The opinion of the court was delivered by: KEVIN FOX, Magistrate Judge
REPORT AND RECOMMENDATION
In this action, plaintiff Jenny Molina ("Molina") alleges violations of
Title VII of the Civil Rights Act of 1964 ("Title VII);
42 U.S.C. § 1981 ("Section 1981"); the New York Human Rights
Law ("NYHRL"), N.Y. Exec. Law. § 296, and the New York City Human
Rights Law ("NYCHRL"), N.Y.C. Admin. Code. § 8-107, against defendants
J. F. K. Tailor Corp. ("JFK") and Koo Kim ("Kim") (collectively "defendants").
Upon the defendants' failure to answer or otherwise respond to the
Complaint, your Honor referred the matter to the undersigned to conduct
an inquest and to report and recommend the amount of damages, if any,
to be awarded to plaintiff against the defendants.
The Court directed plaintiff to file and serve proposed findings of
fact and conclusions of law and an inquest memorandum setting forth her
proof of damages, costs of this action, and her attorney's fees. Each defendant was directed to file and serve
opposing memoranda, affidavits and exhibits, as well as any alternative
findings of fact and conclusions of law it or he deemed appropriate, and
to state whether a hearing was requested for the purpose of examining
Plaintiff served and filed an inquest memorandum, including proposed
findings of fact and conclusions of law. Plaintiff also submitted a
declaration in support of her claim for damages. The defendants did not
respond to the Court's order for submissions.
Plaintiff's submissions aver that she is entitled to back pay, front
pay, compensatory damages for emotional pain and mental anguish, punitive
damages, and costs and attorney's fees, in an amount to be determined by
For the reasons stated below, I recommend that plaintiff be awarded
back pay in the amount of $32,812.50, prejudgment interest on the back
pay award at the rate referred to in 28 U.S.C. § 1961(a), calculated
for the relevant time period and compounded annually, with the back pay
award being divided evenly over that time period, front pay in the amount
of $9,100, compensatory damages in the amount of $50,000, and punitive
damages in the amount of $20,000.
Based on submissions by the plaintiff, the Complaint filed in the
instant action the allegations of which, perforce of defendants'
default, must be accepted as true, except those relating to damages,
see Cotton v. Slone, 4 F.3d 176, 181 (2d Cir. 1993);
Greyhound Exhibitgroup, Inc. v. E. L. U. L. Realty Corp.,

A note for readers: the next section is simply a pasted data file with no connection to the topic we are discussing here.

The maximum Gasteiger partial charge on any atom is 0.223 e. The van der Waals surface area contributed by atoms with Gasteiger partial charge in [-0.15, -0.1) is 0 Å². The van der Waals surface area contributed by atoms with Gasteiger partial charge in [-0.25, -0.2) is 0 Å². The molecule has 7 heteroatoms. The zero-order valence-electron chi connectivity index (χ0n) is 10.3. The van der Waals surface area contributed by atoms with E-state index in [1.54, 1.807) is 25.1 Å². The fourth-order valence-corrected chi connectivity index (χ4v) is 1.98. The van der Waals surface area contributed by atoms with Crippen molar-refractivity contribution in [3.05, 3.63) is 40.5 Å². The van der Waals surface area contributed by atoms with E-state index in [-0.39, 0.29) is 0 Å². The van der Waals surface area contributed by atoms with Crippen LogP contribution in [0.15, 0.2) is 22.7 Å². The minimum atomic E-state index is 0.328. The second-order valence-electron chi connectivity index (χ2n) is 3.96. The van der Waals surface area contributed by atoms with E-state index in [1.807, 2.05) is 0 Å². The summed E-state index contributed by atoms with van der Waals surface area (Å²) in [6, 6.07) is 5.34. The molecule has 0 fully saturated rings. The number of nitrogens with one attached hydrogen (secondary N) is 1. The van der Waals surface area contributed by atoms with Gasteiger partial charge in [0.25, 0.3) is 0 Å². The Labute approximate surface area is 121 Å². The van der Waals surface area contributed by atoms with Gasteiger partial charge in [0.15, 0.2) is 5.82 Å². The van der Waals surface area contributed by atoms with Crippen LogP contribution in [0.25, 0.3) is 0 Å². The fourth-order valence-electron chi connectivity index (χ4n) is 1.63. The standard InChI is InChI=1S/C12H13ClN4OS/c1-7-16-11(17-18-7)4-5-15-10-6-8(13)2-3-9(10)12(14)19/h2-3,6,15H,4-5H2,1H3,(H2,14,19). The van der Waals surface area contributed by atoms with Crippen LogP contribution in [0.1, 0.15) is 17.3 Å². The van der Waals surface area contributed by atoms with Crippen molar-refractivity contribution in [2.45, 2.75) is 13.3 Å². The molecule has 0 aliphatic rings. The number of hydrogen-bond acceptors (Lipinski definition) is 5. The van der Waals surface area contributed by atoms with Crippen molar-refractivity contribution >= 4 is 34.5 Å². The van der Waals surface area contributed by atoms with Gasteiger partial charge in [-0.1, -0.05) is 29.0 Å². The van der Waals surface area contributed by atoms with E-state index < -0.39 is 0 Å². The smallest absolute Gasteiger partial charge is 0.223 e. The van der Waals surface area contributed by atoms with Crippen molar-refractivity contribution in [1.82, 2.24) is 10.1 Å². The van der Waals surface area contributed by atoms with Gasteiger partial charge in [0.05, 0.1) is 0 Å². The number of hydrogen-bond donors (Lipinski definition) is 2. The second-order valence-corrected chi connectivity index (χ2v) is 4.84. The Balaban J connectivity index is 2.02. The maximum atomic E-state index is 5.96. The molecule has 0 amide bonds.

973 F.2d 155, 158 (2d Cir. 1992) and the Court's review of the entire
court file maintained in this action, the following findings of fact are
made: Molina is a Hispanic female, who resides at 53-03 Skillman Avenue, Apt.
1C, Woodside, New York. JFK is a garment manufacturing corporation,
formed and existing under the laws of the state of New York. It has its
principal place of business at 307 West 36th Street, 13th Floor, New
York, New York. At all relevant times, defendant Kim was a principal
shareholder of JFK, who managed its operations and had the authority to
hire and fire its employees, including the plaintiff. At all relevant
times, JFK was an employer for the purposes of Title VII, having more
than 15 employees.
Molina was hired as a seamstress in May 1995. During the period of her
employment at JFK, Molina performed her duties as a seamstress in a
satisfactory manner. Kim began to harass Molina sexually in 1997, at the
time he became the principal shareholder of JFK. The harassment consisted
initially of making comments of a sexual nature, touching Molina around
the private and intimate parts of her body while she was at her work
station on the sewing floor, and urging Molina to accompany Kim to his
office for the purpose of having sexual relations with him. In or around
September 1997, Molina submitted to Kim's demands. Molina avers that she
did so because Kim threatened to fire her if she refused. In 1998, Molina
was assigned to a different sewing machine at a table closer to Kirn's
office. That work station had become vacant after the termination of
another employee who complained about being sexually harassed by a
supervisor at JFK. After Molina was relocated to her new work station,
Kim's uninvited touching became a daily routine. Molina submitted to
Kim's sexual demands, including engaging in sexual intercourse and other
sexual contact, on a regular basis for almost three years.
In December 1999, Molina told Kim that she did not want to continue
having sexual relations with him and warned Kim that if his conduct did not
change, she would report him to a governmental agency. Kim responded by
telling Molina to look for another job.
On August 3, 2000, Kim informed the plaintiff that he had quarreled
with another manager at JFK and that this person had threatened to reveal
Kim's sexual relations with Molina to Kim's wife. On August 11, 2000,
Molina was summoned to Kim's office, where Kim and his wife were present.
Kim's wife asked Molina whether she had been having sexual relations with
Kim. Molina said no. Although Molina denied that she had engaged in
sexual relations with Kim, she was discharged from her employment the
On September 30, 2000, Molina filed a timely charge of discrimination
against Kim and JFK with the Equal Employment Opportunity Commission
("EEOC"). On February 12, 2001, the EEOC issued a "Dismissal and Notice
of Rights" letter ("right-to-sue letter") to Molina. The instant action
was commenced on May 11, 2001.
The plaintiff claims that, as a result of the defendants'
discriminatory conduct, she has suffered lost past and future wages, lost
benefits, damage to her reputation, embarrassment and mental anguish. The
plaintiff also claims that the defendants' conduct was intentional and
malicious and, therefore, that she ...